Cuba’s Finca Marta: A Model Organic Farm:
West of Havana, 45-minutes’ drive, past the billboard announcing the province of Artemisa, an unmarked dirt road leads to Finca Marta, an impressive model of organic practices, integrated systems and respectful human relationships.
But please, do not get too excited that this is the future of Cuba agriculture. Despite the impression given by several documentaries and permaculture enthusiasts, organic farming in Cuba is very limited, uncommon and its produce not available to the general population.
I will let Fernando R. Funes Monzote, Ph.D. agroecologist explain, as he did to a group of a dozen of us one recent and glorious afternoon spent at the paradisical Finca Marta.
Fernando R. Funes Monzote is a man who whose credentials, international experience, vision, dedication and genuine warmth of spirit are extraordinary. Here, he explains the terracing of types of lettuce, arugula and other greens mostly unknown in Cuba. A drip system will soon replace hand watering.
This is Fernando and Finca Marta is his brainchild and labor of love. His father was a scientist and his mother, Marta – for whom the Finca (farm) is named – was a biologist. Fernando and Marta worked together for 15 years, and between 1996 and 2000 they visited 93 farms and documented the work of the Cuban organic farming organization to help develop in Cuba sustainable systems in what was – and largely still is – a monoculture model for industrial production: deforestation, sugar cane, coffee and tobacco.
But before that and after, Fernando spent years abroad; a rather unique situation for any Cuban. How did Fernando leave Cuba and learn from farmers around the world? As president of the student’s league at the University of Havana, he was invited to Italy in 1984-1992 and visited more than 20 countries. In 1996 he received a master in science in agrocology in Spain and returned to Cuba. After repeatedly being denied permission to go to the Netherlands, despite valid invitations, Fernando finally was able to leave Cuba again in 2000 and spent much of the next decade traveling and collaborating with agronomist colleagues in Europe, Africa and Latin America, while earning his Ph.D in 2008.
In 2011, he started Finca Marta, 8 hectres (16 acres) of land owned by a 97-year-old-man who granted Funes-Monzote the right to farm. (Remarkably, given their limited diet and the stresses of daily life in sourcing basic goods, Cuban’s lifespans are among the longest in the world, but that’s another story). But these rights are, like most things in Cuba, complicado, and Fernando may have to fight for succession and user rights. He hopes they will be granted, given all the work he and his workers have done to create this innovative operation. But he knows nothing in Cuba is certain.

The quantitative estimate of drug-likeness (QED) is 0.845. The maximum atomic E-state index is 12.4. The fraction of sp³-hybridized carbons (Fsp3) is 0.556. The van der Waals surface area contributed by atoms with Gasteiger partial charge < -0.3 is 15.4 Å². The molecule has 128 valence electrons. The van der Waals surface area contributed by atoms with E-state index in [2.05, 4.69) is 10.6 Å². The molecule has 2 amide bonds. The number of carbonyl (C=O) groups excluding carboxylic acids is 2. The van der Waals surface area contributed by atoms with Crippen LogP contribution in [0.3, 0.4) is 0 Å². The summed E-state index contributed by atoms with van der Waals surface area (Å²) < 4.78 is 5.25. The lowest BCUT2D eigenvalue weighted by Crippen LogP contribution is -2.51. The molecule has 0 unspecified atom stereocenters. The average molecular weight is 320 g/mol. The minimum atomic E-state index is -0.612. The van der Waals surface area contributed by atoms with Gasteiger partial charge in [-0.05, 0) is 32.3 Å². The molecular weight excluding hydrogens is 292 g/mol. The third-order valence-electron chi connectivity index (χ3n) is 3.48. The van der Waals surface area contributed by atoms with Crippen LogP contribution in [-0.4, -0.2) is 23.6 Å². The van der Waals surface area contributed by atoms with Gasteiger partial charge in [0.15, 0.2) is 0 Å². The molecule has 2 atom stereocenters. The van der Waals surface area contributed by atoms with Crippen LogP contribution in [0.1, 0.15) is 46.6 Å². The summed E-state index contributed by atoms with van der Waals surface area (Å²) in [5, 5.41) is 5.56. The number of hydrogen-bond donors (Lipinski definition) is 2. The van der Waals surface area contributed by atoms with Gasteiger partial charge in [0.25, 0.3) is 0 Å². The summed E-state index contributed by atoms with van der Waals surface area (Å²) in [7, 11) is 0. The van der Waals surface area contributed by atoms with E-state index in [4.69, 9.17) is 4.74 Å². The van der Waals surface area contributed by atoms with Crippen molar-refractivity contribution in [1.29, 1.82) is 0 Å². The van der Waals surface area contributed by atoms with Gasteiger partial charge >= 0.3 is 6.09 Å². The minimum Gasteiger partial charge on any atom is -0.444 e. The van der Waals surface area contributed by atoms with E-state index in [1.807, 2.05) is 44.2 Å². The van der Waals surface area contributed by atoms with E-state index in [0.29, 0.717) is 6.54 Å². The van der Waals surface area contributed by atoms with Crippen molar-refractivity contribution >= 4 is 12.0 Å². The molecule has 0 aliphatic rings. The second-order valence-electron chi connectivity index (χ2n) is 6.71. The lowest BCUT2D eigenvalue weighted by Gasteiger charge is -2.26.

Some history of Agriculture in Cuba
Fernando generously shares his philosophy and vision of organic farming in Cuba with a group of creative journeyers to Havana.
Fernando explained that from the end of the19th century (when the U.S. helped Cuba win independence from Spain and was then able to claim commercial rights) until the revolution in 1959, U.S. companies used pesticides, herbicides and chemical fertilizers. Part of the reason for the revolution was “agrarian reform.” Lots of money was in the hands of a few and the issues of inequity were obvious – social, economic, environmental, and oppressed rural populations. The revolution promised reorganization and redistribution of lands into the hands of the farmers.
After 1963, and the U.S. embargo, Cuba had to look for new allies and reorient to Eastern European imports and exports. The 80/20 population distribution flipped from rural to urban. Cuba became a laboratory for modern Soviet-funded technologies, built on productivity and competition.
This was embodied in “Fidel’s Cow” recorded in the Guinness World Book of Records as producing 27,000 liters of milk in its productive life, up to 11 liters in one day. This was evidence of Cuban prowess. There were also developments of new water systems – lakes, ponds and reservoirs, and scientists assigned to these projects. But, the industrial agricultural production of the 1970s and 80s came to an abrupt and devastating halt after the fall of Cuba’s main trading partner.
Everything fell apart. Tractors, trucks and other machinery without parts and fuel for operation and distribution of goods rusted in the fields, no more fertilizers and pesticides meant common crops no long grew or were harvested. Oxen were used as in centuries past and a dystopian period descended on the island.
Although Fernando did not go into detail, if you’ve not read about what Fidel Castro optimistically called “the Special Period in the time of peace,” I suggest you do so. Because the U.S. had no ostensible relationship with Cuba, the fact that the average Cuban lost 20% of their weight in a prolonged period of austerity, scarcity and fear – from which, questionably, it has never recovered – did not register in American media nor most of its allies.
To be Continued in Part II